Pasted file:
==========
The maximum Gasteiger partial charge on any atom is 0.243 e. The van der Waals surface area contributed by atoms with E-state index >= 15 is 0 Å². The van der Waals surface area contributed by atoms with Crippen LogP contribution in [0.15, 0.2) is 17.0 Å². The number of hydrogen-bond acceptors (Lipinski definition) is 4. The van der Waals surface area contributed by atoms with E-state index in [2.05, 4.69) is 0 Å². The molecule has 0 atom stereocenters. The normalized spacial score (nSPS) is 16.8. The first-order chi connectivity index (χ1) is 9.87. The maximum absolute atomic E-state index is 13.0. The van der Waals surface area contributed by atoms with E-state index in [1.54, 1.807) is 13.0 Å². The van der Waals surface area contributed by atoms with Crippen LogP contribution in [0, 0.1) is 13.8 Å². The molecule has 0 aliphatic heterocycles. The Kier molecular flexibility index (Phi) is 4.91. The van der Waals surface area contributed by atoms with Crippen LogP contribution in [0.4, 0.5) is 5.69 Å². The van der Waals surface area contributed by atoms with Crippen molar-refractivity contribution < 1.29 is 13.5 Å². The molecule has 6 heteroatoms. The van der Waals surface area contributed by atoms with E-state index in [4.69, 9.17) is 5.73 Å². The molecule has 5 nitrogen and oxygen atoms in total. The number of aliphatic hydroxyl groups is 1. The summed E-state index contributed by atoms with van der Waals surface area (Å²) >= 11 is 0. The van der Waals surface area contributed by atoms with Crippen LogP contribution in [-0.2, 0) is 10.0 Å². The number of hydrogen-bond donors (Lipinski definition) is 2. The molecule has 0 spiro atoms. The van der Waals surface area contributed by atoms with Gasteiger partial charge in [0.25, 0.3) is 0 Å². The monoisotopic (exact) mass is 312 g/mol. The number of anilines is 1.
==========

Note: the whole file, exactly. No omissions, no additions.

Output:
The maximum Gasteiger partial charge on any atom is 0.243 e. The van der Waals surface area contributed by atoms with E-state index >= 15 is 0 Å². The van der Waals surface area contributed by atoms with Crippen LogP contribution in [0.15, 0.2) is 17.0 Å². The number of hydrogen-bond acceptors (Lipinski definition) is 4. The van der Waals surface area contributed by atoms with E-state index in [2.05, 4.69) is 0 Å². The molecule has 0 atom stereocenters. The normalized spacial score (nSPS) is 16.8. The first-order chi connectivity index (χ1) is 9.87. The maximum absolute atomic E-state index is 13.0. The van der Waals surface area contributed by atoms with E-state index in [1.54, 1.807) is 13.0 Å². The van der Waals surface area contributed by atoms with Crippen LogP contribution in [0, 0.1) is 13.8 Å². The molecule has 0 aliphatic heterocycles. The Kier molecular flexibility index (Phi) is 4.91. The van der Waals surface area contributed by atoms with Crippen LogP contribution in [0.4, 0.5) is 5.69 Å². The van der Waals surface area contributed by atoms with Crippen molar-refractivity contribution < 1.29 is 13.5 Å². The molecule has 6 heteroatoms. The van der Waals surface area contributed by atoms with E-state index in [4.69, 9.17) is 5.73 Å². The molecule has 5 nitrogen and oxygen atoms in total. The number of aliphatic hydroxyl groups is 1. The summed E-state index contributed by atoms with van der Waals surface area (Å²) >= 11 is 0. The van der Waals surface area contributed by atoms with Crippen LogP contribution in [-0.2, 0) is 10.0 Å². The number of hydrogen-bond donors (Lipinski definition) is 2. The molecule has 0 spiro atoms. The van der Waals surface area contributed by atoms with Gasteiger partial charge in [0.25, 0.3) is 0 Å². The monoisotopic (exact) mass is 312 g/mol. The number of anilines is 1.